Choplifter HD Review
This game was reviewed on Xbox 360.
Choplifter HD puts you into the flight suit of an up-and-coming chopper pilot with the goal of rescuing – I’m sorry, airlifting – people in various extreme situations. Flying a huge array of helicopters, from military gunships to troop carriers and even small news helicopter-type aircrafts, you perform operations in every conceivable setting, including military missions and zombie attacks.
For a game tagged as being high-definition, there doesn’t seem to be much purpose behind the so-called HD. The textures and graphics are pretty run-of-the-mill, and I don’t believe it would make that much of a difference if you played it on a 20 inch standard definition TV or a 42 inch widescreen. Quite simply, everything looks rather bland, even for an arcade title. Touting the HD aspect might not have been the wisest move on the developers’ part.
The gameplay revolves around simple side-scrolling flights, most of which involve rescuing prisoners or refugees and airlifting them back to your base. Along the way, you’re forced to deal with various enemies, all of whom are intent on shooting you down. It’s an extremely simple concept, but Choplifter HD manages to bring in a few clever surprises. While most of the enemies – which vary from RPG-armed terrorists to zombies and everything in between – can be mowed down by your helicopter’s guns without even slowing down, there are others which enter the map from the foreground or background, forcing you to swing your helicopter around and bring your guns to bear. You can’t fly as fast while aiming in either of those directions, and the mapmaking tends to exploit this by building in ambush points along your path that make quick runs extremely dangerous. It’s a small addition but allows for a bit more depth to the gameplay as opposed to just letting you lean on the trigger and cut down everything in your path. That is, until you realize that none of that matters at all. More on that later.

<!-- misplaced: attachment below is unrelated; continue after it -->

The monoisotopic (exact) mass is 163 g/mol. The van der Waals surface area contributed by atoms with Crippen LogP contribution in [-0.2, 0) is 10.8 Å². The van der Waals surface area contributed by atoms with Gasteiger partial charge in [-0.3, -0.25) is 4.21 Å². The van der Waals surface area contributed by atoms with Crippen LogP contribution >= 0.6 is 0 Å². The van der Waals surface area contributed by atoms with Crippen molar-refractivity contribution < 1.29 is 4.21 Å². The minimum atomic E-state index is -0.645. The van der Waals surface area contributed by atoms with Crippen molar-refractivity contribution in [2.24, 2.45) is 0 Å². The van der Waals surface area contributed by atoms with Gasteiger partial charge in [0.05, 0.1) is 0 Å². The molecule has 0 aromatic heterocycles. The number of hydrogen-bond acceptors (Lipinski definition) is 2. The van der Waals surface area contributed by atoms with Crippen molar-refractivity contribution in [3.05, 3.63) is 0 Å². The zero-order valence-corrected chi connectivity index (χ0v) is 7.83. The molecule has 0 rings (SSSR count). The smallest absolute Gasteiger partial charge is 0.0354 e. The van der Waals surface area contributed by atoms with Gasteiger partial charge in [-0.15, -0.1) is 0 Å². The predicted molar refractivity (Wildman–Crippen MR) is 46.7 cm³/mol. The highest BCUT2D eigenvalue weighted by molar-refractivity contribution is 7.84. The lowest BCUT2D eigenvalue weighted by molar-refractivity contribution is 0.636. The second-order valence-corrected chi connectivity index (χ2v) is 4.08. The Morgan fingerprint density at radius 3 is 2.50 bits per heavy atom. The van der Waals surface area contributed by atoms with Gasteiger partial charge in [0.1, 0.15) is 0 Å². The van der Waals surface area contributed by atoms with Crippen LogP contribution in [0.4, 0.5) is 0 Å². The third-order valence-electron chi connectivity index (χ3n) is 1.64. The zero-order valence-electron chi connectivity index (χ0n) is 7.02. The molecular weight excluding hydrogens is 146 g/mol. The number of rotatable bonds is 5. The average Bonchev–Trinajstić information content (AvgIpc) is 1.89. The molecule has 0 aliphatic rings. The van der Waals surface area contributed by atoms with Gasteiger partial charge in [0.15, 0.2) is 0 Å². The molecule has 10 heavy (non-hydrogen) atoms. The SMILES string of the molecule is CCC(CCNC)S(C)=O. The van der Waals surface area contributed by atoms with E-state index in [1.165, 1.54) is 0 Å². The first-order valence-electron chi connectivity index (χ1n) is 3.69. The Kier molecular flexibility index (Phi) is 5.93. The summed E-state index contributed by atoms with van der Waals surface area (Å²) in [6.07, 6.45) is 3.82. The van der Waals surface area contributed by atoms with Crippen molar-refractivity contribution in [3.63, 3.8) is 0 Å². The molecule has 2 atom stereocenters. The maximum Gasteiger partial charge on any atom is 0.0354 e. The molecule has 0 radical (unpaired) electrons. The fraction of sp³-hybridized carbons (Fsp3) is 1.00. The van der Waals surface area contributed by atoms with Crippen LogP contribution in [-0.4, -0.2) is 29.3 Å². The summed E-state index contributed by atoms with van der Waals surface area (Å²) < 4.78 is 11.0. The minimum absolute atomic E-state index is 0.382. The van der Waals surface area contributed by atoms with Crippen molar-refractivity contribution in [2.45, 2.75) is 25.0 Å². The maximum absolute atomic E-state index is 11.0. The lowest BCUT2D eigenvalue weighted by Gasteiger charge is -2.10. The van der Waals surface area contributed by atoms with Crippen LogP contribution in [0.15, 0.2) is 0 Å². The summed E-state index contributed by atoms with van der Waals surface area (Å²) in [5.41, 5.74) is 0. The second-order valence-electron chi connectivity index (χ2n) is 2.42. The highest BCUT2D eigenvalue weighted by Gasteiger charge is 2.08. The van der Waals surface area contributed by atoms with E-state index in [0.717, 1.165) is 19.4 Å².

Each mission unlocks new helicopters that all have unique flight dynamics and weaponry. Initially, the new helicopters counter new enemy threats on the ground, like surface-to-air missile bays or flak guns and the like. However, once you complete a mission, you can replay it with any of the helicopters unlocked so far. That doesn’t exactly make it a compelling game, however. Even though your choppers and weapons continue to change, each mission invariably involves airlifting refugees, gunning down enemies, and not much else. Admittedly, this is exactly what the game purports to be, but the fact that there are no mini bosses or enemy aircraft to fight or even aerial obstacles to avoid means that it gets dull rather quickly. The repetition even goes so far as to include the same silly reporter character – though character might be too strong a word – Scoop Anderson, whose nasally screams for airlift after airlift rise even above the staccato of gunfire and thunder of explosions. The only break in the monotony is that your missions are divided up into different operations, all of which take place in appreciably different settings. You go from rescuing missionaries in the jungles of South America to airlifting wounded soldiers in the deserts of the Middle East to saving citizens in overrun American metropolises, and while it’s not the same as having variable gameplay, it’s a nice change of pace.